On 5/31/07 2:49 PM, "John C Klensin" <john-ietf(_at_)jck(_dot_)com> wrote:
I think this is more evidence that we need more flexibility and
good sense, not more rigid rules.
Well, what's under description really isn't consensus
decision-making processes - what's being argued is a sort
of voting. Rather than getting stuck on definitions, though,
I think it's probably worthwhile to frame the discussion
in terms of intentions - what the original intent was, what
the current intent is, whether or not there's a mismatch,
and how to get the process to look like what's intended, if
it currently doesn't (and wow, do I think it does not).
Arguing over percentages doesn't, I think, go very far
towards figuring those things out. I think I understand
what used to be intended but I'm not sure I can articulate
it, but I do think that the problems around decision-making
come down to a few things:
1) not-that-great decision facilitation skills on the
part of some chairs and leaders;
2) too many participants who'd be happy shutting down the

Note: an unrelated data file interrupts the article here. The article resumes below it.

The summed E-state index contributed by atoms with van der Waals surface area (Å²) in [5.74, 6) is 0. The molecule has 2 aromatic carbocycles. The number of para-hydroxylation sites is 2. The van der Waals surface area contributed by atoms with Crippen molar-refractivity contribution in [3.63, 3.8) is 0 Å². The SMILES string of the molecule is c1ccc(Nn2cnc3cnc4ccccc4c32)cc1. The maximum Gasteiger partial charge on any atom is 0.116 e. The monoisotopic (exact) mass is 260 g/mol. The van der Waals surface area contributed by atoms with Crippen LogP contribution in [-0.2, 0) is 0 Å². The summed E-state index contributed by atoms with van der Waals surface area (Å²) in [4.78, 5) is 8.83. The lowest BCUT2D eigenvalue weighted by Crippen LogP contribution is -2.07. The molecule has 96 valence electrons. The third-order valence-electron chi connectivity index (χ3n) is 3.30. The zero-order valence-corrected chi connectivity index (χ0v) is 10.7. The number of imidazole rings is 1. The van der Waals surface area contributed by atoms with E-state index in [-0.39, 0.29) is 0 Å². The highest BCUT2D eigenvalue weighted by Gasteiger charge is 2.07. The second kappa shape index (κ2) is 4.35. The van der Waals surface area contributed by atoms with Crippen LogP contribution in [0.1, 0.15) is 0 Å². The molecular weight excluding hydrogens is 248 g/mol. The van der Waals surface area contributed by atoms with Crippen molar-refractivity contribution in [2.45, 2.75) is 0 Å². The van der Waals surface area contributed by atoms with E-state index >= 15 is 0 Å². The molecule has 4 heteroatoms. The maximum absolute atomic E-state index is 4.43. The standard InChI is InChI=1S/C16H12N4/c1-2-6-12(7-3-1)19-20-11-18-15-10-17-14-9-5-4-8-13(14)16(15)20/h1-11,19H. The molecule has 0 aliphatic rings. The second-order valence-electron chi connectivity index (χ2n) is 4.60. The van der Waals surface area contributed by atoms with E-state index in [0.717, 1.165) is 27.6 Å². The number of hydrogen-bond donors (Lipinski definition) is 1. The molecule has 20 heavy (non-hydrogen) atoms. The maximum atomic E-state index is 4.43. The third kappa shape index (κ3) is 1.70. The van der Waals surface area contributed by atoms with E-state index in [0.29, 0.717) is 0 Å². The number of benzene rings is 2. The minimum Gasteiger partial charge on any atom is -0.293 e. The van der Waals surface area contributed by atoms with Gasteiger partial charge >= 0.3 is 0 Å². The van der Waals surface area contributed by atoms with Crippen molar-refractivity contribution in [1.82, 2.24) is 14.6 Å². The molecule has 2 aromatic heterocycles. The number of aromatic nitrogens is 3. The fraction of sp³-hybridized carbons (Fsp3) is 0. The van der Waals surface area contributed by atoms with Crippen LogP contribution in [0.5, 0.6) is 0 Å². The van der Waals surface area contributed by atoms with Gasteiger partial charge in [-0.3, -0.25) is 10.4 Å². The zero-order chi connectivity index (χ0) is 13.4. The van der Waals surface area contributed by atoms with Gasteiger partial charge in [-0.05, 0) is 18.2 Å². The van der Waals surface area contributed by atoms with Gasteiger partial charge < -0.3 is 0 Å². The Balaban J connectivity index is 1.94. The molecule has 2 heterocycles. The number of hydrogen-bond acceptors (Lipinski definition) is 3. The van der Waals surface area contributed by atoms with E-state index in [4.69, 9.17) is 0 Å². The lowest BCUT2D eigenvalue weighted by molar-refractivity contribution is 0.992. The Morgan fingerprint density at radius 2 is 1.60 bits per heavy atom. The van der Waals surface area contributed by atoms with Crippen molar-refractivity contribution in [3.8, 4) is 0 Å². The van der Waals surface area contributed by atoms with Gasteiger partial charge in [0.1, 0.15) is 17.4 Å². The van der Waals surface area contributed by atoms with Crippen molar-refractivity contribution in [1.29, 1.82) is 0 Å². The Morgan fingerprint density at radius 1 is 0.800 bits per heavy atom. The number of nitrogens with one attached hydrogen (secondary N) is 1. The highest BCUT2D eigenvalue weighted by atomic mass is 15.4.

whole process rather than accomodating a decision they
don't agree with
3) the organization is just too large for a touchy-
feely decision-making style.
But it seems to me that if you're going to go with some form
of voting, and that's what's happening in practice, it would
be better to design a fair voting process. If you're going
try to do consensus better you have to figure out how to deal
with the kvetches in a way that doesn't shut out dissent while
still allowing decision-making to move forward. Either one is
hard to do but I'm not sure that doing nothing is an option.
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